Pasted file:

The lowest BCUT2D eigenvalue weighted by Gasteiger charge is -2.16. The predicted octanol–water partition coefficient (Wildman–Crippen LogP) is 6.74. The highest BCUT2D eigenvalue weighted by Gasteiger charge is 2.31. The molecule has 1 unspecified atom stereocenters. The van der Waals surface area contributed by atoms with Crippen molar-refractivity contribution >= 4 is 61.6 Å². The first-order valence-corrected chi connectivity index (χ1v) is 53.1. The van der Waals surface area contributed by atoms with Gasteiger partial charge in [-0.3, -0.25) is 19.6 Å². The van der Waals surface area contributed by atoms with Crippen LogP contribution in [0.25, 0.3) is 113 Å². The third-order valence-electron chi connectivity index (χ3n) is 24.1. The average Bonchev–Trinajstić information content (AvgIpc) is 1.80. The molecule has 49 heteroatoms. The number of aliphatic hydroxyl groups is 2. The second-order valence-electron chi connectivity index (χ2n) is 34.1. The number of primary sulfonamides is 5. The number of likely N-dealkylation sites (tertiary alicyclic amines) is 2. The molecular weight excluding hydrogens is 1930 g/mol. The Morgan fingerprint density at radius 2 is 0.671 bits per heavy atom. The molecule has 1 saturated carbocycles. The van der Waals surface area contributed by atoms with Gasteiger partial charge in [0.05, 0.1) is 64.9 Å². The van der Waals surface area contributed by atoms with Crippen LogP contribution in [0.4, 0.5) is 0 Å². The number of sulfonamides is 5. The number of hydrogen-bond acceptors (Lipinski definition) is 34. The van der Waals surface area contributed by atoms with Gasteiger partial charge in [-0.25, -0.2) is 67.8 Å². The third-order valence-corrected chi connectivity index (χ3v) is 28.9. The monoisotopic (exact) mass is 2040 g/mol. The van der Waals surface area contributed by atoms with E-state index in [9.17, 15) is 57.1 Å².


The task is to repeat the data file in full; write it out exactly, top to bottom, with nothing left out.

The lowest BCUT2D eigenvalue weighted by Gasteiger charge is -2.16. The predicted octanol–water partition coefficient (Wildman–Crippen LogP) is 6.74. The highest BCUT2D eigenvalue weighted by Gasteiger charge is 2.31. The molecule has 1 unspecified atom stereocenters. The van der Waals surface area contributed by atoms with Crippen molar-refractivity contribution >= 4 is 61.6 Å². The first-order valence-corrected chi connectivity index (χ1v) is 53.1. The van der Waals surface area contributed by atoms with Gasteiger partial charge in [-0.3, -0.25) is 19.6 Å². The van der Waals surface area contributed by atoms with Crippen LogP contribution in [0.25, 0.3) is 113 Å². The third-order valence-electron chi connectivity index (χ3n) is 24.1. The average Bonchev–Trinajstić information content (AvgIpc) is 1.80. The molecule has 49 heteroatoms. The number of aliphatic hydroxyl groups is 2. The second-order valence-electron chi connectivity index (χ2n) is 34.1. The number of primary sulfonamides is 5. The number of likely N-dealkylation sites (tertiary alicyclic amines) is 2. The molecular weight excluding hydrogens is 1930 g/mol. The Morgan fingerprint density at radius 2 is 0.671 bits per heavy atom. The molecule has 1 saturated carbocycles. The van der Waals surface area contributed by atoms with Gasteiger partial charge in [0.05, 0.1) is 64.9 Å². The van der Waals surface area contributed by atoms with Crippen LogP contribution in [0.4, 0.5) is 0 Å². The number of sulfonamides is 5. The number of hydrogen-bond acceptors (Lipinski definition) is 34. The van der Waals surface area contributed by atoms with Gasteiger partial charge in [-0.25, -0.2) is 67.8 Å². The third-order valence-corrected chi connectivity index (χ3v) is 28.9. The monoisotopic (exact) mass is 2040 g/mol. The van der Waals surface area contributed by atoms with E-state index in [9.17, 15) is 57.1 Å².